Why mother to child transmission of HBV is a critical issue

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The primary source of Hepatitis B (HBV) infection, a bigger killer than HIV/ AIDS, malaria and tuberculosis combined, is to be found among infected pregnant women, who are at a very high risk of passing the virus to their children.

“The transmission of HBV from carrier mothers to babies can occur during perinatal period and is an important factor in determining the prevalence of infection in highly endemic areas”, according to the US’ National Centre for Biotechnology Information.

 

Dr Subhash Gupta, Hepatologist, Max Super-specialty Hospital, Saket, says that a person infected with HVB at a younger age or during the time of birth carries it life-long and can manifest it anytime. Dr Anil Arora, Senior Gastroenterologist, Sir Ganga Ram Hospital, says that a HBV infected baby has a 95 per cent chance to live with the virus throughout his/her life and would be prone to compromised parameters and infection. Both doctors say that if the infection is contracted during adulthood, there are 95 per cent chances that it can get cleared within six months.

“The baby’s weak immune system allows HBV to survive”, says Dr Arora. Not only that, the virus can stay silent and asymptomatic even for decades until carriers develop conditions in young adulthood or mid-life with decompensated cirrhosis, liver failure or hepatocellular carcinoma. Dr Arora admits to treating several cases in his clinic where people have been diagnosed with serious liver ailments after several years of infection. Around the world, about 300 million people are infected with hepatitis B virus and 90 per cent of them don’t even know they have it, says a study published in the Lancet Gastroenterology & Hepatology journal on March 26, 2018.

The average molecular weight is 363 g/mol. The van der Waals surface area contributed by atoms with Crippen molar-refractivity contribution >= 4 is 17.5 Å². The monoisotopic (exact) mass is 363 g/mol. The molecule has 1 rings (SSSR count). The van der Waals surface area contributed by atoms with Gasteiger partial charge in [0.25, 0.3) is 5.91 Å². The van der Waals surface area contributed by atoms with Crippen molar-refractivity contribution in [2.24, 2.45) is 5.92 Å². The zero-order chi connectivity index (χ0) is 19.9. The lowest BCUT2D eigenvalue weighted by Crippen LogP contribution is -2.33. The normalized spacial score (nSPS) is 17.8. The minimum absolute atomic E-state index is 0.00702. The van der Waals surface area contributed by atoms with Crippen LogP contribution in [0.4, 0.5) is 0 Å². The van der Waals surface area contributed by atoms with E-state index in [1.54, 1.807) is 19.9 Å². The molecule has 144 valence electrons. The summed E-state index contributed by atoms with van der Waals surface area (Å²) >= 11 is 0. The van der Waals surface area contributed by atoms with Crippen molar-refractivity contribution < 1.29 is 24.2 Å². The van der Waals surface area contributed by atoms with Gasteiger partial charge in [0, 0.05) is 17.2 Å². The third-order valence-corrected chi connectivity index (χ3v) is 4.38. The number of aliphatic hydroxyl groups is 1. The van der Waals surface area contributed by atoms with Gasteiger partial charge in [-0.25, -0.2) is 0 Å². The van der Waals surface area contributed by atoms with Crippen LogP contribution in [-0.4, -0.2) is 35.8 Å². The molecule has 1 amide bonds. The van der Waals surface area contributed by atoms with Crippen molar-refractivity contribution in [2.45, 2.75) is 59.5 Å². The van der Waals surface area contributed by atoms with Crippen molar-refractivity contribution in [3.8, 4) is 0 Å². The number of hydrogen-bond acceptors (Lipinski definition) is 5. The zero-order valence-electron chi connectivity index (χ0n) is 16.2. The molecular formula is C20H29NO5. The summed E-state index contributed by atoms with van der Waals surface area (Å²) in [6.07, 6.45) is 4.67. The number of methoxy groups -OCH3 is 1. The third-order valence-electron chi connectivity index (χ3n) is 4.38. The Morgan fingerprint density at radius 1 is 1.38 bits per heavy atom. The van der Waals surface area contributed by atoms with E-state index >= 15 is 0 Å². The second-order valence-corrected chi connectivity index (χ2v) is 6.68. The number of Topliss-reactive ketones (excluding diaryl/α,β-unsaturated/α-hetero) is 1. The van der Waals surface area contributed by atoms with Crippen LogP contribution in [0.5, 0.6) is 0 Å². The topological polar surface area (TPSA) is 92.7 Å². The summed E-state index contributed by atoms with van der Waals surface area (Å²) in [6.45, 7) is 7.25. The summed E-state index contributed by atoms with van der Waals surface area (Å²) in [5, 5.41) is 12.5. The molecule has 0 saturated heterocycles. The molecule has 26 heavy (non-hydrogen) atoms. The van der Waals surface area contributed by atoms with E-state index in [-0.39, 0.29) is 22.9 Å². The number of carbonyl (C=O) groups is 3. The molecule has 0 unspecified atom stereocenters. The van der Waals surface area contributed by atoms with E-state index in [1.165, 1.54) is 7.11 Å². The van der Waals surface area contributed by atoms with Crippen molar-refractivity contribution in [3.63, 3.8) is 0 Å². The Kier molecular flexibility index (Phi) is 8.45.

At 40 million, India has the maximum number of people infected with the Hepatitis B virus (HBV) after China, of which  1-2 per cent die every year. Up to 90 per cent of babies born to carrier mothers become carriers themselves and are at a very high risk of developing chronic liver disease at a younger age.

So how can we prevent transfer of the virus? “The HVB vaccination is very effective. Pregnant women should get tested for HVB and if she is positive, the child should be vaccinated soon after birth”, says Dr Gupta.

Dr Gupta says if the carrier pool (HVB-infected pregnant women) can be screened and treated, then the HVB could be effective as the next generation gets infection from mothers and, of course, from contaminated blood, infected syringe, unsafe sex practices and so on. Dr Gupta says the whole focus is on universal immunisation for HVB, that may not be very cost-effective but if all pregnant women come under the loop of mandatory screening, treatment and vaccination of new-born babies, then elimination could be achieved easily.

Dr Arora says India has made screening of pregnant women mandatory nearly 20 years ago. However, it loses its relevance in areas where institutional delivery is low. According to the National Family Health Survey (NFHS-4),  there is a gap of nearly 22 per cent in institutional delivery in the country.

The recently-launched National Viral Hepatitis Control Programme (NVHP) aims at eliminating viral hepatitis. Apart from other measures, the programme also focusses on screening of pregnant women for HVB in places where institutional delivery is less than 80 per cent to ensure provision of birth dose HVB vaccination and Hepatitis B immunoglobulin, if required. This can prevent the next generation from being grappled by chronic hepatitis, cirrhosis and hepatocellular diseases.

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